VALOR Class IV’s first stop on the Southside tour was JTI – Japan Tobacco International – Leaf Services in Danville, VA. At the facility we watched and learned how tobacco was bundled and brought in by partner farmers, cut, re-hydrated, sorted and repacked for international distribution. Tobacco products were not made at this facility but some of the flagship brands JTI supplies includes Winston, Camel and new electronic cigarette products. Approximately 90% of a tobacco bundle of perfect leaf specimens from the farmer makes it into the finished shipped product, a 400+lb box of high quality tobacco leaf pieces. JTI explained that while most of their grower population is in the Carolina’s, the Danville location for a packing facility was chosen due to incentives and tax benefits provided by Virginia and local governments, as well a the already established and trained workforce in the area.
Our next stop on the tour was the Old Dominion Ag Complex. What was started as an idea for a new office and community picnic shelter from nine local farmers and the local Farm Bureau turned into a multi-faceted all-in-one community facility. The Ag Complex includes all “ag community services” under one roof – including FSA, Virginia Cooperative Extension and USDA; Farm Credit was recently added across the parking lot. With cattle working facilities for comingled load lots to a an oudoor horserink and stable, this center is used for many different functions all year long. Its convention hall can seat up to 500 people and split into three seperate meeting rooms. the hallway serves as a local ‘museum’ with relics of the area’s tobacco history and culture. The Old Dominion Ag Foundation is its own 501c3 and is proudly community driven and supported. Their regional mission is to “promote and support regional agriculture while offering a community based facility to educate and entertain”.
While at the ODAC, we had professional development discussions on leadership, emotional intelligence and advocacy as a cohort. We were then joined at lunch by Mike McDowell, the Swisher Sweets Southeast Farmer of the Year. It was a pleasure to hear him speak and we welcomed his nominator, Rebekah Slabach, Agriculture Extension Agent for Halifax County to our luncheon as well.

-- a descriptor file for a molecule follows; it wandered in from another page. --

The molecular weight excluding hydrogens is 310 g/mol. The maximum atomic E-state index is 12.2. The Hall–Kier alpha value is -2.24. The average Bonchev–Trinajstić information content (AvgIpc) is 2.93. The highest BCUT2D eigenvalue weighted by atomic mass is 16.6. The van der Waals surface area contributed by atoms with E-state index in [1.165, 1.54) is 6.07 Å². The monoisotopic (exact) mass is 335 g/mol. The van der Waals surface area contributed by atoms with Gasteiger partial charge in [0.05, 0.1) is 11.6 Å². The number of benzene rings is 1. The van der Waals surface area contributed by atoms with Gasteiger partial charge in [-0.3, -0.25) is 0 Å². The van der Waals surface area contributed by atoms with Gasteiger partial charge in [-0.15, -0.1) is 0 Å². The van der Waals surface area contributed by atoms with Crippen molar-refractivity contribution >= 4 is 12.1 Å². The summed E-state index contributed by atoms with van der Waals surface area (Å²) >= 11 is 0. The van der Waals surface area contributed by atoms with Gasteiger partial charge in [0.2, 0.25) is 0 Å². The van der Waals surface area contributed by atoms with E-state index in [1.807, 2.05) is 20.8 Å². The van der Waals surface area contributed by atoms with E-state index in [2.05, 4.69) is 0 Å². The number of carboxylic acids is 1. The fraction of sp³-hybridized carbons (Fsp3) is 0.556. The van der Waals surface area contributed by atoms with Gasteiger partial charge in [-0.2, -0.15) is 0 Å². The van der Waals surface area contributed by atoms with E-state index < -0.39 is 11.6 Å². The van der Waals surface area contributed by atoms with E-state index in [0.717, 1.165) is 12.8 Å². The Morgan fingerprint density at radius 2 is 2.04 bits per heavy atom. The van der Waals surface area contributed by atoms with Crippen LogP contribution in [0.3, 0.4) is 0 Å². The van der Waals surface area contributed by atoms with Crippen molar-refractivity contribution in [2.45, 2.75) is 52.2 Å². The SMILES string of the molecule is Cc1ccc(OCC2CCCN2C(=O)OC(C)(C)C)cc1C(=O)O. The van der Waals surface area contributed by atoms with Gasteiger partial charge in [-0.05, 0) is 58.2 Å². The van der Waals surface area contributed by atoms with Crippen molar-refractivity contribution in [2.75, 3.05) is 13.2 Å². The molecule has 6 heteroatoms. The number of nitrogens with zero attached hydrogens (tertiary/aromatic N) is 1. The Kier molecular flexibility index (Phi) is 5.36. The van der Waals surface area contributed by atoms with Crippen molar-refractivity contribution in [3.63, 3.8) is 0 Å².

We then made a stop at the farm of Robert Mills in Callands, VA. Robert is a first generation farmer and was the Virginia Finalist in the Southeast Swisher Sweets contest in 2017. Robert operates Briar View Farm, a diversified tobacco, beef and poultry operation. He grows flue-cured, dark fired and organic tobacco as well as industrial hemp. Robert’s message to the group was to find the right kind of diversification and plan ahead for your future. While help wasn’t for everyone this season, he explained that his situation worked out, this time. He worked with reputable buyers and reliable contracts and ended up doing well, while other farmers are still looking for buyers. He also explained that by growing a specialty type of tobacco, new markets were opened up for his farm. While tobacco, as well as the cattle sales are somewhat seasonal, the chicken breeder house he runs provides a steady annual stream of income to get him from one growing season to the next. With his sons soon to return to the farm, and with ideas of their own to improve and expand the farm, Mills stated having a plan for the future is necessary.
Our third and final stop on the Southside seminar was at Knoll Crest Farm in Red House, VA with Dalton Bennett. While at Knoll Crest we briefly toured their sales facility while discussing issues like herd health, semen sales, genetic testing and the importance of record keeping in a farm operation. We also touched on the subject of farm sucession which is a hot topic for today’s next generation of farmers looking to take over and continue farming operations. The farm holds two bull sales a year. Their farm produces over 400 bulls for both sales and is in its 4th generation of its family-owned operation. Most bulls are sold within 200 miles of the farm location and are backed by the farm for quality and genetics.
What I learned from this seminar is similar to that of far southwest VA. Southside is full of resilient agricultural entrepreneurs and multi-generational operations. It is steeped in tobacco culture which drives a lot of decision making and revenue streams in the area. I also learned that with changing times comes the need for diversification and plans for the future. A farmer must look into his own operation (wallet and heart) and figure out what is the best future move for the operation to continue.
And speaking of future, each VALOR fellow gave an update on their class projects. Lots of great ideas were shared. Some fellows have made strides to completion while others sought classmate support and input on next steps, myself included. My project is both personal and work-driven: I hope to establish a Highland County 4-H Endowment to help ensure programming funds for Highland 4-H activities for generations to come. My goal may sound lofty, but I think with the right connections made and perseverance, its very possible!
I’m looking forward to our January seminar as well as getting ready for the international seminar in March. I wish everyone in VALOR Class IV a Merry Christmas and a blessed time with family and friends as we welcome in the New Year!